(6 yrs.), (3) Damascus 773
Ashurdan III.: decline ; campaigns in central
     Syria (Hatarika), 772, 765
          Eclipse of the Sun: rebellion in Assur
Ashurnirari II.: against Arpad 754
     Rebellion in Kalkhi; collapse of the dynasty


Tiglathpileser III.: restoration of Assyrian au-
     thority on all sides; campaigns in (I) Baby-
     Ionia against Arameans, 745, against Kaldi,
     731, 729, 728, (2) east, 744, 737, (3) north, 739,
     736, 735, (4) Syria, against Arpad, 743-740,
     region of Hamath, 738, Damascus, Israel and
     Philistia, 734-732







Shalmaneser IV.: campaign against rebellion in
     Syria and Palestine, 725; siege of Samaria,
     724-722
Sargon: Assyria at its height;        campaigns in
     (1) Babylonia, 721, 710-709, (2) west, 722, 720
     (Hamath), 715 (Arabia), 711 (Ashdod), (3)
     north, 719, 716-714, (4) N. w., 718, 717, 715,
     713-708

          Assyria vs. Urartu; humiliation of Urartu









City of Dur Sharrukin built and made capital of
     Assyria
Sennacherib: campaigns in (1) east, 702, (2)
     N. W., 697, (3) Babylonia, 703, 700, 695-694, 692
     (Elam), 691, 690, (4) Phoenicia and Palestine,
     701. Capital at Nineveh

Sidon favored by Assyria; Battle of Altaqu,
     collapse of Palestinian rebellion










Esarhaddon: expansion of Assyria; campaigns
     against northeastern coalition before 673,
     against Arabia 675-674, against Egypt 674,
     673, 670, 668
Kimmerians met in the N. W, and driven back
Rebellion of Sidon broken; city destroyed

Revolt and submission of Baal of Tyre
Lower Egypt becomes an Assyrian province
Division of Empire between sons of Esarhaddon

Ashurbanipal: campaigns in (1) Egypt, 668-666,
     661, (2) Elam, (3) Babylonia, (4) Arabia and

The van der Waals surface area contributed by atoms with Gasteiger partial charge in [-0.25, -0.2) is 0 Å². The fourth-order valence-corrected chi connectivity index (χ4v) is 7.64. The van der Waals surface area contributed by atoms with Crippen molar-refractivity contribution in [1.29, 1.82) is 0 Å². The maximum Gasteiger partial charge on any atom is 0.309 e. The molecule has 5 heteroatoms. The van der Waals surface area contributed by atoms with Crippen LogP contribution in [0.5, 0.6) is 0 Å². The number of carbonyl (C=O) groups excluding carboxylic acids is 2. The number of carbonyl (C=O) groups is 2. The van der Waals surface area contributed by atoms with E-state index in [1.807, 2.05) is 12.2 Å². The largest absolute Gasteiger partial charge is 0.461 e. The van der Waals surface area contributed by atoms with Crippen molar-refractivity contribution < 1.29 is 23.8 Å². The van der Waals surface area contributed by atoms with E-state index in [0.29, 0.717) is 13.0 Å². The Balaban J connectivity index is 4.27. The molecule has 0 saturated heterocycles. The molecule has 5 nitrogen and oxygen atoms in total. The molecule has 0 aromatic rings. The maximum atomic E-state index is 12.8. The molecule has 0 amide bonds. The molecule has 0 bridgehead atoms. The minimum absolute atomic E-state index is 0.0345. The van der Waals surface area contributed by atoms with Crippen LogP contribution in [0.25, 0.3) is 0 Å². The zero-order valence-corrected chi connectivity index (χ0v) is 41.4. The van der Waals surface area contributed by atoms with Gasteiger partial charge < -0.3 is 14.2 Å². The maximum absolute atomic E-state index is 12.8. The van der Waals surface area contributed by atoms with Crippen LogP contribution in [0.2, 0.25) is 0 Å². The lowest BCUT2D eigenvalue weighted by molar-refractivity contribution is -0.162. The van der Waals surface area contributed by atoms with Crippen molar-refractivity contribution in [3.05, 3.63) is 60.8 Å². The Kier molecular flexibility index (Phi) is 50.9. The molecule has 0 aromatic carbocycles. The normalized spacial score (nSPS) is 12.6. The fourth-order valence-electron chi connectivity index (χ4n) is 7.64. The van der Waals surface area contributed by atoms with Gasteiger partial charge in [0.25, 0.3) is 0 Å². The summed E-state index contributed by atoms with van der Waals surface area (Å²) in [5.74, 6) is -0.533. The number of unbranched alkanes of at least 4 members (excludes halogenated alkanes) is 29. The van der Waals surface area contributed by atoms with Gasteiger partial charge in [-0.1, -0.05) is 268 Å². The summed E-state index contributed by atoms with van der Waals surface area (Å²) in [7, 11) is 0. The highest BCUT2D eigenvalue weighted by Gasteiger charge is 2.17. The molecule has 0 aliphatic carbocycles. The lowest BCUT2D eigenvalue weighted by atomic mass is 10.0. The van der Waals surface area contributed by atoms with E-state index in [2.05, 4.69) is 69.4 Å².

the west, (5) north and N. W.
     Important building operations; most brilliant
     age of Assyrian civilization
Ethiopians retire from Egypt : Assyrians capture
     Thebes
Battle of Tulliz: Assyria defeats Elam


Gyges of Lydia sends gifts to Assyrian king





Elam devastated and kingdom destroyed
Rebellious chiefs and states in Arabia        and
     Palestine punished (Manasseh of Judah?)




Kimmerians defeated by Assyrians in Cilicia
Records of Ashurbanipal cease


Ashuretilili and Sinsharishkun kings of Assyria

Last struggles and fall of Assyrian monarchy and
     destruction of Nineveh


New Babylonia
Nabupaluçur, Kaldean king of Babylonia
Battle of Karkhemish: Egypt driven from Syria
Nebuchadrezzar II.: building of temples, forti-
     tications, canals, and palaces for Babylon
Jehoiakim's rebellion subdued

Rebellion of the west subdued; Jerusalem de-
     stroyed; kingdom of Judah disappears
Siege of Tyre


Amel Marduk (murdered)
Nergalsharuçur
Labashi Marduk (removed)
Nabuna'id (usurper)

Alliance of Babylonia, Lydia, Egypt, and Sparta
     against Cyrus

Cyrus invades Babylonia, captures Babylon, and
     destroys the New Babylonian Empire
  After  2000

      About
 1840-1700




      About
   1717-1140
    ab. 1600
     "   1450

    "   1425
    "   1400
    "   1380
    "   1350
    "   1325



    "   1310




    "   1280



   ab. 1250




    "  1150



    "  1140

 "  1140-1007
 ? 1140-1123
   ab. 1125

" 1122-1117
" 1116-1105
" 1110-1100




  "  1090

  "  1080

  "  1060
  "  1050




  "  1000



  About 1000
   ab.  950


   ab.  930

   911-890



   890-885

   885-860





   860-825





       842

    827-822

    825-812



   812-783




   783-773


   773-755

 763 (June 15)
   755-745
      746
  747-734
 
  745-727


   
     734
  734-732
     732
732-729


     730
  728-727


  727-722


  722-705


  720-710

  719-708

     717
     715

  715-687

ab. 710
     709
    
     708

  705-681



    
     701

    694-3
     693
     691
     690
ab. 693-666

  689-681




  681-668


  680-678
     678
  ab. 676
     673
  670-669
     669
  668 April

  668-626

  668-648


     661

     660



  652-648

  648-626


  ab. 645
 after 645






  ab. 640


   626-606?

 ab. 608-606?




  626-605
     605
  605-562

  601-597

  588-586
  585-573?

   ab. 584
   ab. 568
  562-560
  560-556
     556
  555-539
     550
   ab.547

  546-545
  539-536

Earliest Patesis and Kings of
Assyria. Ishme Dagan and
Shamshi Adad I.; Shamshi
Adad II. son of Igur (Bel)-
kapkapu; Irishum son of
Khallu; Ikunum son of
Irishum; Shushpi-aibi; Su
lili


Ashurbelnisheshu of Assyria

Puzur Ashur
Ashurnadinakhi I.
Ashuruballit

Nineteenth Dynasty in Egypt



Belnirari, extension of Assyria
     to the east
Pudi-ilu
Adadnirari I.
 
Shalmaneser I., extension of
Assyrian power to the N. W.
Kalkhi made the capital
 
Tukulti Ninib, conqueror of
     Babylonia, king of Babylon
Ashurnaçirpal I.
 
Belkuduruçur
Ninibapalekur
 
 
 
Ashurdan I., victor over Babylon